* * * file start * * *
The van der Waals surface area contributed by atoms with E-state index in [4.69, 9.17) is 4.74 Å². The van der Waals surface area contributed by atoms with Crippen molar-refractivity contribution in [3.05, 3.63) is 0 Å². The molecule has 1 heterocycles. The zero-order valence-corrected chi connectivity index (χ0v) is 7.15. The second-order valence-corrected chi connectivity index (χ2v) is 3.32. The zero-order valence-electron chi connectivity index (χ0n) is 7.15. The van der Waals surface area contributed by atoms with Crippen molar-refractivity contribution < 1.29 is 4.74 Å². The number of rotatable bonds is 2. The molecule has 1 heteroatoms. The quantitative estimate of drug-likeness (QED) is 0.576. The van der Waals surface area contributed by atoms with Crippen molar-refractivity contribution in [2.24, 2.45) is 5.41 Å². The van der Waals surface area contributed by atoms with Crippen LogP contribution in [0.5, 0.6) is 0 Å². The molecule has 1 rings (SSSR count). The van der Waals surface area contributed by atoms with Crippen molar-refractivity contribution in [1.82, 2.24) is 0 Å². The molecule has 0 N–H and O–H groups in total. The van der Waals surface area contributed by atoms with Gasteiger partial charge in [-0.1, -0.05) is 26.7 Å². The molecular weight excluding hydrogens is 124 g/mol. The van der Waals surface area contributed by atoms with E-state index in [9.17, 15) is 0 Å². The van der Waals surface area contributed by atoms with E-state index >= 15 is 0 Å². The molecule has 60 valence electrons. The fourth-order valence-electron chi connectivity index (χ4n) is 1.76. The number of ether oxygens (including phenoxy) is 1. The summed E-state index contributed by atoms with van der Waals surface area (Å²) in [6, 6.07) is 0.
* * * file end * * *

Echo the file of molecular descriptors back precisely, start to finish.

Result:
The van der Waals surface area contributed by atoms with E-state index in [4.69, 9.17) is 4.74 Å². The van der Waals surface area contributed by atoms with Crippen molar-refractivity contribution in [3.05, 3.63) is 0 Å². The molecule has 1 heterocycles. The zero-order valence-corrected chi connectivity index (χ0v) is 7.15. The second-order valence-corrected chi connectivity index (χ2v) is 3.32. The zero-order valence-electron chi connectivity index (χ0n) is 7.15. The van der Waals surface area contributed by atoms with Crippen molar-refractivity contribution < 1.29 is 4.74 Å². The number of rotatable bonds is 2. The molecule has 1 heteroatoms. The quantitative estimate of drug-likeness (QED) is 0.576. The van der Waals surface area contributed by atoms with Crippen molar-refractivity contribution in [2.24, 2.45) is 5.41 Å². The van der Waals surface area contributed by atoms with Crippen LogP contribution in [0.5, 0.6) is 0 Å². The molecule has 1 rings (SSSR count). The van der Waals surface area contributed by atoms with Crippen molar-refractivity contribution in [1.82, 2.24) is 0 Å². The molecule has 0 N–H and O–H groups in total. The van der Waals surface area contributed by atoms with Gasteiger partial charge in [-0.1, -0.05) is 26.7 Å². The molecular weight excluding hydrogens is 124 g/mol. The van der Waals surface area contributed by atoms with E-state index in [9.17, 15) is 0 Å². The van der Waals surface area contributed by atoms with E-state index >= 15 is 0 Å². The molecule has 60 valence electrons. The fourth-order valence-electron chi connectivity index (χ4n) is 1.76. The number of ether oxygens (including phenoxy) is 1. The summed E-state index contributed by atoms with van der Waals surface area (Å²) in [6, 6.07) is 0.